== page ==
Voiced Alveolar Approximant
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Voiced Alveolar Approximant
Voiced alveolar approximant
?
ð
IPA Number151
Encoding
Entity (decimal)ɹ
Unicode (hex)U+0279
X-SAMPAr\ or D_r_o
Braille? (braille pattern dots-3456)
Audio sample
Voiced postalveolar approximant
Audio sample

The voiced alveolar approximant is a type of consonantal sound used in some spoken languages. The symbol in the International Phonetic Alphabet that represents the alveolar and postalveolar approximants is ⟨?⟩, a lowercase letter r rotated 180 degrees. The equivalent X-SAMPA symbol is r\.

The most common sound represented by the letter r in English is the voiced postalveolar approximant, pronounced a little more back and transcribed more precisely in IPA as ⟨⟩, but ⟨?⟩ is often used for convenience in its place. For further ease of typesetting, English phonemic transcriptions might use the symbol ⟨r⟩ even though this symbol represents the alveolar trill in phonetic transcription.

Features

Features of the voiced alveolar approximant:

Occurrence

Alveolar

Language Word IPA Meaning Notes
Albanian gjelbër ['lb] 'green'
Armenian Classical ?? [su?t?] 'coffee'
Assamese Standard ? (rônga) [a] 'red'
Assyrian Neo-Aramaic Alqosh dialect [b?] 'many' Corresponds to in most other Assyrian dialects.
Tyari dialect
Bengali[1] ? [aba?] 'again' Phonetic realisation of /r/ in some Eastern Dialects. Corresponds to [r ~ ?] in others. See Bengali phonology
Burmese[2][3] ? [tes?à?] 'animal' Occurs only in loanwords, mostly from Pali or English
Chukchi[] ? [?i?ek] 'two'
Dahalo[4] [káði] 'work' Apical. It is a common intervocalic allophone of /d?/, and may be a weak fricative or simply a plosive instead.[5]
Danish Standard[6][7][8] ved [ve?ð] 'at' Velarized and laminal; allophone of /d/ in the syllable coda.[6][7][8] For a minority of speakers, it may be a non-sibilant fricative instead.[8] See Danish phonology.
Dutch Central Netherlandic door [do:?] 'through' Allophone of /r/ in the syllable coda for some speakers. See Dutch phonology.
Western Netherlandic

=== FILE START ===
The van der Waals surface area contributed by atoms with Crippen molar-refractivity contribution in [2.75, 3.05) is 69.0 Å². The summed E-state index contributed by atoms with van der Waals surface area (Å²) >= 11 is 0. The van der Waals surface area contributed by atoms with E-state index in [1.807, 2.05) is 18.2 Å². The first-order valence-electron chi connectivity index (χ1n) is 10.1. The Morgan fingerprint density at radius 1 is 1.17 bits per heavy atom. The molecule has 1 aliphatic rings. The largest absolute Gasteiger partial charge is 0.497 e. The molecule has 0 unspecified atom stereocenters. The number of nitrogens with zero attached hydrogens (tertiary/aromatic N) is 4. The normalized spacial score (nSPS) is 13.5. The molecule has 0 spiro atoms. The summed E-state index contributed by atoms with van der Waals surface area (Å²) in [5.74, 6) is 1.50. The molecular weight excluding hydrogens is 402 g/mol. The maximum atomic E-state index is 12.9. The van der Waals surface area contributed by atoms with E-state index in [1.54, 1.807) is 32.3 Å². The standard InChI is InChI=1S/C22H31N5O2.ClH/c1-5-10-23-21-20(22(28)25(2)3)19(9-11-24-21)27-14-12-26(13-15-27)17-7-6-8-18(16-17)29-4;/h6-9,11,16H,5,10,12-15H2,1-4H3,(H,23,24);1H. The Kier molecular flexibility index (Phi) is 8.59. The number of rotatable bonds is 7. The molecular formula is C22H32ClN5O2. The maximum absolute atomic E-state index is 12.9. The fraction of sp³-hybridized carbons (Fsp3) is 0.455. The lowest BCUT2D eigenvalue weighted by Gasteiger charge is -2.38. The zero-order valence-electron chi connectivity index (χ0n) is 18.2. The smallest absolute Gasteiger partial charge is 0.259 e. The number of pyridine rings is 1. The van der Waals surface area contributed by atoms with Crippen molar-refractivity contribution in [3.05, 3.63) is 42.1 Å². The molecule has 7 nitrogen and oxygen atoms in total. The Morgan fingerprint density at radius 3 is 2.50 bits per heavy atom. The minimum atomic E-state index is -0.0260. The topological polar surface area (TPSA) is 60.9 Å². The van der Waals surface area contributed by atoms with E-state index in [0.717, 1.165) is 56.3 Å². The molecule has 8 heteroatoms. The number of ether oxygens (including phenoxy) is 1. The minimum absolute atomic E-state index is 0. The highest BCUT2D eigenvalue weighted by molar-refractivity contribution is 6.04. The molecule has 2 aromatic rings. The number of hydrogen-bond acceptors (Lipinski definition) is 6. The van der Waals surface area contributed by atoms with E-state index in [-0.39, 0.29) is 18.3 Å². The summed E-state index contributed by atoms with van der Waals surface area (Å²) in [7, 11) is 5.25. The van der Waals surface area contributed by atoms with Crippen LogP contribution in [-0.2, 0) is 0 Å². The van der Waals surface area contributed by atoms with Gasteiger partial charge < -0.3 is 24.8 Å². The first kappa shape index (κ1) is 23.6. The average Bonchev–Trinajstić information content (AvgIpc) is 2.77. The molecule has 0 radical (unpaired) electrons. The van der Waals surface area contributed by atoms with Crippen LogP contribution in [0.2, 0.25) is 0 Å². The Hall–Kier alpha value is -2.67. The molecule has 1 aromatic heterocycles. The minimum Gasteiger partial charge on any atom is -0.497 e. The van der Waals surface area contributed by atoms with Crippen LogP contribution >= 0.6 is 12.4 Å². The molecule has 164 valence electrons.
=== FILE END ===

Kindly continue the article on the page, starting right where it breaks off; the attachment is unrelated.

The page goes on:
Leiden rat [?at] 'rat' Corresponds to /r/ in other dialects.
Faroese róður [uw] 'rudder' See Faroese phonology.
German Moselle Franconian (Siegerland[9] and Westerwald[10] dialects) Rebe ['?e:b?] 'vine' Most other dialects use a voiced uvular fricative or a uvular trill . See Standard German phonology.
Silesian
Upper Lusatian
Greek[11] ?? ra ['m] 'day' Allophone of in rapid or casual speech and between vowels. See Modern Greek phonology.
Icelandic bróðir ['prou?ðir] 'brother' Usually apical. See Icelandic phonology.
Limburgish Montfortian dialect[12] maintenant ['mæ?:n?ðn:?] 'now'
Persian [f?:?'si:] 'Persian' Allophone of /?/ before /d/, /l/, /s/, /?/, /t/, /z/, and /?/. See Persian phonology.
Portuguese Multiple Brazilian dialects, mostly inland Centro-Sul[13] amor [a'mo] 'love' Allophone of /? ~ ?/ in the syllable coda. Velarized, may also be retroflex, post-alveolar and/or rhotic vowel. See Portuguese phonology.
General Brazilian[14] marketing ['make?t?] 'marketing' Appears in loanwords, even by speakers who do not use it as an allophone of /? ~ ?/. Generally not as onset or final e.g. trailer ['t?ejle].
Some prestigious variants[15] permitir [pemi't?i] 'to allow' Usually deleted in verb infinitives in more colloquial registers. Might be substituted for or guttural R instead.
Spanish Andalusian[16] doscientos [do'?je?n?t?o?s] 'two hundred' Allophone of /s/ before [?]. See Spanish phonology.
Belizean invierno [im'bje?no] 'winter' Possible realization of /r/ in the syllable coda.
Puerto Rican
Costa Rican hierro ['je?o] 'iron' Corresponding to in other dialects.